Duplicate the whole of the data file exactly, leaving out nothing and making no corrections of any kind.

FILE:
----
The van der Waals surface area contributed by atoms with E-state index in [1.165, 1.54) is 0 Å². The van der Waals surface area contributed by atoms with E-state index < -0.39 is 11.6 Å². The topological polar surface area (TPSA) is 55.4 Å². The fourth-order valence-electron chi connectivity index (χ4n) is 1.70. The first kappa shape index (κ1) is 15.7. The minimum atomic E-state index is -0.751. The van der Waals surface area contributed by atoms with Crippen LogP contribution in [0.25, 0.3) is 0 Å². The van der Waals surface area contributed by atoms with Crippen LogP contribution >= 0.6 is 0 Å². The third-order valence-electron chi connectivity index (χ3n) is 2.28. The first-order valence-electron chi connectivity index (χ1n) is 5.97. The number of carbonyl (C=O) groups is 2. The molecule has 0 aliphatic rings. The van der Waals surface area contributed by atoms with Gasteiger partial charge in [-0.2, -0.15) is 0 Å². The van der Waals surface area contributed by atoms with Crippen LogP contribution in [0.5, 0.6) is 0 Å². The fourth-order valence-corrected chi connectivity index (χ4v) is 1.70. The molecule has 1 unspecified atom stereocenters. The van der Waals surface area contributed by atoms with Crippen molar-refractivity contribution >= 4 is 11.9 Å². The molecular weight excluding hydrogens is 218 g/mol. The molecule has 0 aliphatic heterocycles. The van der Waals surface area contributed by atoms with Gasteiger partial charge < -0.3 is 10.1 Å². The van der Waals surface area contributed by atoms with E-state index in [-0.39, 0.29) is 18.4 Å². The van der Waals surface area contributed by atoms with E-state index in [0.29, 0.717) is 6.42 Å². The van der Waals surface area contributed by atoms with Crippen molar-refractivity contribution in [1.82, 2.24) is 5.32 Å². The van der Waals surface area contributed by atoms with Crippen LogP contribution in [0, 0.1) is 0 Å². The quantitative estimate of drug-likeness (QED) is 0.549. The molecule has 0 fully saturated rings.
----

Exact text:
The van der Waals surface area contributed by atoms with E-state index in [1.165, 1.54) is 0 Å². The van der Waals surface area contributed by atoms with E-state index < -0.39 is 11.6 Å². The topological polar surface area (TPSA) is 55.4 Å². The fourth-order valence-electron chi connectivity index (χ4n) is 1.70. The first kappa shape index (κ1) is 15.7. The minimum atomic E-state index is -0.751. The van der Waals surface area contributed by atoms with Crippen LogP contribution in [0.25, 0.3) is 0 Å². The van der Waals surface area contributed by atoms with Crippen LogP contribution >= 0.6 is 0 Å². The third-order valence-electron chi connectivity index (χ3n) is 2.28. The first-order valence-electron chi connectivity index (χ1n) is 5.97. The number of carbonyl (C=O) groups is 2. The molecule has 0 aliphatic rings. The van der Waals surface area contributed by atoms with Gasteiger partial charge in [-0.2, -0.15) is 0 Å². The van der Waals surface area contributed by atoms with Crippen LogP contribution in [0.5, 0.6) is 0 Å². The fourth-order valence-corrected chi connectivity index (χ4v) is 1.70. The molecule has 1 unspecified atom stereocenters. The van der Waals surface area contributed by atoms with Crippen molar-refractivity contribution >= 4 is 11.9 Å². The molecular weight excluding hydrogens is 218 g/mol. The molecule has 0 aliphatic heterocycles. The van der Waals surface area contributed by atoms with Gasteiger partial charge < -0.3 is 10.1 Å². The van der Waals surface area contributed by atoms with E-state index in [-0.39, 0.29) is 18.4 Å². The van der Waals surface area contributed by atoms with E-state index in [0.29, 0.717) is 6.42 Å². The van der Waals surface area contributed by atoms with Crippen molar-refractivity contribution in [1.82, 2.24) is 5.32 Å². The van der Waals surface area contributed by atoms with Crippen LogP contribution in [0, 0.1) is 0 Å². The quantitative estimate of drug-likeness (QED) is 0.549. The molecule has 0 fully saturated rings.